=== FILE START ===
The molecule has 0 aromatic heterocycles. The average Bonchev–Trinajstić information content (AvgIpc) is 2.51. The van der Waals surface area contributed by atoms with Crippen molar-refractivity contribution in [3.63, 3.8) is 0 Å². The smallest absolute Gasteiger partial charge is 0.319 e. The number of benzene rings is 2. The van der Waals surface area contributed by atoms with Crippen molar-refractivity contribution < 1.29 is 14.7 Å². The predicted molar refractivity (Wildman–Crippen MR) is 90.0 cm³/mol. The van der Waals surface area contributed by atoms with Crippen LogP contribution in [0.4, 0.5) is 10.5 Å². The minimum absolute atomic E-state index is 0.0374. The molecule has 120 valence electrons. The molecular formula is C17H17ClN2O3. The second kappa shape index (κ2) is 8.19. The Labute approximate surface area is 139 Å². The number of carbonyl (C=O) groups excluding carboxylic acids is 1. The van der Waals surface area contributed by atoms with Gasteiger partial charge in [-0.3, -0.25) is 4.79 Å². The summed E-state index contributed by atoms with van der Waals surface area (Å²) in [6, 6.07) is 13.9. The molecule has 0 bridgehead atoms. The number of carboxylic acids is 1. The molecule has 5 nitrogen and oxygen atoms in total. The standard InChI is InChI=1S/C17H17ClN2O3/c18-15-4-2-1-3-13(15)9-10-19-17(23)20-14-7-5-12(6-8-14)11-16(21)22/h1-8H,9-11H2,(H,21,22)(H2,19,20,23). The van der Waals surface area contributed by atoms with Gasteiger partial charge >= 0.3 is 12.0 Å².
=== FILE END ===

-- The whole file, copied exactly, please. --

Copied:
The molecule has 0 aromatic heterocycles. The average Bonchev–Trinajstić information content (AvgIpc) is 2.51. The van der Waals surface area contributed by atoms with Crippen molar-refractivity contribution in [3.63, 3.8) is 0 Å². The smallest absolute Gasteiger partial charge is 0.319 e. The number of benzene rings is 2. The van der Waals surface area contributed by atoms with Crippen molar-refractivity contribution < 1.29 is 14.7 Å². The predicted molar refractivity (Wildman–Crippen MR) is 90.0 cm³/mol. The van der Waals surface area contributed by atoms with Crippen LogP contribution in [0.4, 0.5) is 10.5 Å². The minimum absolute atomic E-state index is 0.0374. The molecule has 120 valence electrons. The molecular formula is C17H17ClN2O3. The second kappa shape index (κ2) is 8.19. The Labute approximate surface area is 139 Å². The number of carbonyl (C=O) groups excluding carboxylic acids is 1. The van der Waals surface area contributed by atoms with Gasteiger partial charge in [-0.3, -0.25) is 4.79 Å². The summed E-state index contributed by atoms with van der Waals surface area (Å²) in [6, 6.07) is 13.9. The molecule has 0 bridgehead atoms. The number of carboxylic acids is 1. The molecule has 5 nitrogen and oxygen atoms in total. The standard InChI is InChI=1S/C17H17ClN2O3/c18-15-4-2-1-3-13(15)9-10-19-17(23)20-14-7-5-12(6-8-14)11-16(21)22/h1-8H,9-11H2,(H,21,22)(H2,19,20,23). The van der Waals surface area contributed by atoms with Gasteiger partial charge >= 0.3 is 12.0 Å².